This Easter Alumni Voices speaks all things chocolate to alumna Sophie Jewett, founder of York Cocoa House, about her career, York as the traditional home of chocolate and the importance of the de-commoditization of the cocoa industry.
University of York and early career
I came to York to study Politics, Philosophy and Economics in 1999. I thought I was going to go off and travel, but when I first came here I was actually in the process of being quite significantly unwell.
I took my second year off to be one of the presidents of the Students’ Union, organising student fundraising events and activities on campus. During that time I had a number of holes in my stomach which meant I couldn’t eat food, but I made an amazing chocolate cake and hot chocolate and I started doing volunteering work and when things got too much, I would make chocolate biscuits for my volunteers. I learned that when you shared chocolate with people they would be really helpful. A seed was planted…
I remember having a philosophy assignment due but after an evening out with friends, I wrote a first class essay, likening the ontological argument of God to the existence of the most perfect chocolate cake. Chocolate became a really pervasive theme across my whole life. I really liked how people and communities were brought together over food and at the time, the whole city smelt of chocolate.
But then we started to see the chocolate industry leave the city. I started speaking to porters and cleaners around the campus who had many stories about having worked in the chocolate industry. I went to a lecture at the university on the science of chocolate by Professor Stephen Beckett, a chocolate scientist, who went on to be a mentor and advisor of mine – I found it so fascinating.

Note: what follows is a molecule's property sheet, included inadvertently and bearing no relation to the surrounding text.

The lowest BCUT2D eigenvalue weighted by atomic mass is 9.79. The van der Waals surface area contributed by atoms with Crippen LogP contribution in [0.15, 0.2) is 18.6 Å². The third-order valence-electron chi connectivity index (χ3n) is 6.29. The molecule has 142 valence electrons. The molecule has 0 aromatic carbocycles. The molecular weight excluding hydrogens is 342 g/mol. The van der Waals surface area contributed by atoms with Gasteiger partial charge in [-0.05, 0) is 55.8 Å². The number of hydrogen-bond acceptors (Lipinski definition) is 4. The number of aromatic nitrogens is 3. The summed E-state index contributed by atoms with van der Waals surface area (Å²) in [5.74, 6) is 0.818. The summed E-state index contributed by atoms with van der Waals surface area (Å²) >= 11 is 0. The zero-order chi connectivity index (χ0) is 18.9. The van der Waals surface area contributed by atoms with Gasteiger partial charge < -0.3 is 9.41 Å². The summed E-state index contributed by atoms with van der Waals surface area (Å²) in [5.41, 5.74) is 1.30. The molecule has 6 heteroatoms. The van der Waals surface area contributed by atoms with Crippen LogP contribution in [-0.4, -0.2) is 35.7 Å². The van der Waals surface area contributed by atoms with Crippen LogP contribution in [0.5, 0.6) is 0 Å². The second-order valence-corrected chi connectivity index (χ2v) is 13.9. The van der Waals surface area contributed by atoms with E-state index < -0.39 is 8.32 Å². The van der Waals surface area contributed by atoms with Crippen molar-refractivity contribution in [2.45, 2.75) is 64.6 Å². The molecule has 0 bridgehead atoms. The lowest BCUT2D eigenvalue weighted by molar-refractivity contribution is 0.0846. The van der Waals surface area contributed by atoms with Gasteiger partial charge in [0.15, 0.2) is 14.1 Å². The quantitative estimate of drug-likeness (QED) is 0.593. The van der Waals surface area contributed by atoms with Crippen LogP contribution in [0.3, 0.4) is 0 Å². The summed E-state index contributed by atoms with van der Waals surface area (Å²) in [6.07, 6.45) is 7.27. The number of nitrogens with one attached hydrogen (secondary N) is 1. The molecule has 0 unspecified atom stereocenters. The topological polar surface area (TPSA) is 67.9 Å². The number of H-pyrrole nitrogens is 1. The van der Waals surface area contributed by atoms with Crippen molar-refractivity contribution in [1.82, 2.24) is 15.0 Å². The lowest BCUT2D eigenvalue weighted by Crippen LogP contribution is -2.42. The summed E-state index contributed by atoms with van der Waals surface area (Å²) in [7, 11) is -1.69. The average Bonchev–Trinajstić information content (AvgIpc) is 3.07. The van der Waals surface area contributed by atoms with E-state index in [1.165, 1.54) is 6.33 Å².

I had wanted to work in international development but due to my illness and medication I couldn’t go abroad. I felt stuck in York because I had to have weekly trips to the hospital at that point. I figured York needed to be the place that I built my career and stayed so I wanted to become part of the community.
I eventually graduated in 2004, after taking several years off – I was just very proud to get that certificate at the end. I went to the careers department and I said, ‘I want to start my own business’, I think there was one folder on starting your own business. Now the university is very fortunate to have Enterprise Works to support students interested in starting their own businesses as well as an entrepreneurial culture really starting to develop. Enterprise Works is a tremendous project, I’m so excited that the university is using its role to connect great ideas with the energy and passion of students and entrepreneurs in the city and beyond as well as recognising the power and impact it can have in our own community.
I was very lucky to find lots of people that supported my journey. When I graduated the jobs that were starting to become available were around Corporate Social Responsibility – it was a buzzword at the time. I’d already worked as a graduate trainee for Marks and Spencers, I’d looked at Cadburys, Unilever and lots of similar organisations. The way that the corporate world was geared was so dismissive of the Quakers and what they had done – and certainly why this whole university was built in the first instance. I felt like I couldn’t see a world that correlated with everything that I stood for, everything that I’d learnt, everything I knew and what this place had taught me. That was the moment when I knew I had to take my own path.